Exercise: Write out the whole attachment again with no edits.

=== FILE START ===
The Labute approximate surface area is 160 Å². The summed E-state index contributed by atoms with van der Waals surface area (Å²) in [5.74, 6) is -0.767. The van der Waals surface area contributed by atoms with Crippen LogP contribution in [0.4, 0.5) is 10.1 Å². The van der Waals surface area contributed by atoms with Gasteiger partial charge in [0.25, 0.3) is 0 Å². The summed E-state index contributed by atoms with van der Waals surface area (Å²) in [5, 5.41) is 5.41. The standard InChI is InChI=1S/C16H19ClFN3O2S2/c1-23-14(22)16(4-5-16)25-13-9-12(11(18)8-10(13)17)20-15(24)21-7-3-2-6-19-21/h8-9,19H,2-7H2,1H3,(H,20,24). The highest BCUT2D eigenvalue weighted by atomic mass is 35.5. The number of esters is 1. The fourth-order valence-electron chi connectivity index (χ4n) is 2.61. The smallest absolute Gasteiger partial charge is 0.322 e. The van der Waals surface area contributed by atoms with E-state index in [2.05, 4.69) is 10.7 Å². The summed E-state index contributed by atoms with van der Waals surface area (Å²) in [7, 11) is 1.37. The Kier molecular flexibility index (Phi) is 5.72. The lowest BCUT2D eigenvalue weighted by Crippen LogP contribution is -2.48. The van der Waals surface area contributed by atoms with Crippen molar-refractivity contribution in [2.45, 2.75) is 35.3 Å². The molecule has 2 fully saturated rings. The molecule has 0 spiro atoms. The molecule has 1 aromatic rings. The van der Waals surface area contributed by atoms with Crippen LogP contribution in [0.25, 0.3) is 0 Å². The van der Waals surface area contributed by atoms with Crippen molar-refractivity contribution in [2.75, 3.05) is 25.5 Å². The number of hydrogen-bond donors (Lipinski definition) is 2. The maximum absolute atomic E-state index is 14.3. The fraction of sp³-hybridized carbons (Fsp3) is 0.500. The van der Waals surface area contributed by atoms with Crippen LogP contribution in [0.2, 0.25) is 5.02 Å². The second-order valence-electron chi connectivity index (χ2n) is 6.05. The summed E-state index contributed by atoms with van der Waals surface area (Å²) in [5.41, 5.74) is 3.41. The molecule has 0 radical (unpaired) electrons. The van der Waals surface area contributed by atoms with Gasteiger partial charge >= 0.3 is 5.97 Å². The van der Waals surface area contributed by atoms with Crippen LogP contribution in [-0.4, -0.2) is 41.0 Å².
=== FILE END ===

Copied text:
The Labute approximate surface area is 160 Å². The summed E-state index contributed by atoms with van der Waals surface area (Å²) in [5.74, 6) is -0.767. The van der Waals surface area contributed by atoms with Crippen LogP contribution in [0.4, 0.5) is 10.1 Å². The van der Waals surface area contributed by atoms with Gasteiger partial charge in [0.25, 0.3) is 0 Å². The summed E-state index contributed by atoms with van der Waals surface area (Å²) in [5, 5.41) is 5.41. The standard InChI is InChI=1S/C16H19ClFN3O2S2/c1-23-14(22)16(4-5-16)25-13-9-12(11(18)8-10(13)17)20-15(24)21-7-3-2-6-19-21/h8-9,19H,2-7H2,1H3,(H,20,24). The highest BCUT2D eigenvalue weighted by atomic mass is 35.5. The number of esters is 1. The fourth-order valence-electron chi connectivity index (χ4n) is 2.61. The smallest absolute Gasteiger partial charge is 0.322 e. The van der Waals surface area contributed by atoms with E-state index in [2.05, 4.69) is 10.7 Å². The summed E-state index contributed by atoms with van der Waals surface area (Å²) in [7, 11) is 1.37. The Kier molecular flexibility index (Phi) is 5.72. The lowest BCUT2D eigenvalue weighted by Crippen LogP contribution is -2.48. The van der Waals surface area contributed by atoms with Crippen molar-refractivity contribution in [2.45, 2.75) is 35.3 Å². The molecule has 2 fully saturated rings. The molecule has 0 spiro atoms. The molecule has 1 aromatic rings. The van der Waals surface area contributed by atoms with Crippen LogP contribution in [0.25, 0.3) is 0 Å². The van der Waals surface area contributed by atoms with Crippen molar-refractivity contribution in [2.75, 3.05) is 25.5 Å². The number of hydrogen-bond donors (Lipinski definition) is 2. The maximum absolute atomic E-state index is 14.3. The fraction of sp³-hybridized carbons (Fsp3) is 0.500. The van der Waals surface area contributed by atoms with Crippen LogP contribution in [0.2, 0.25) is 5.02 Å². The second-order valence-electron chi connectivity index (χ2n) is 6.05. The summed E-state index contributed by atoms with van der Waals surface area (Å²) in [5.41, 5.74) is 3.41. The molecule has 0 radical (unpaired) electrons. The van der Waals surface area contributed by atoms with Gasteiger partial charge >= 0.3 is 5.97 Å². The van der Waals surface area contributed by atoms with Crippen LogP contribution in [-0.4, -0.2) is 41.0 Å².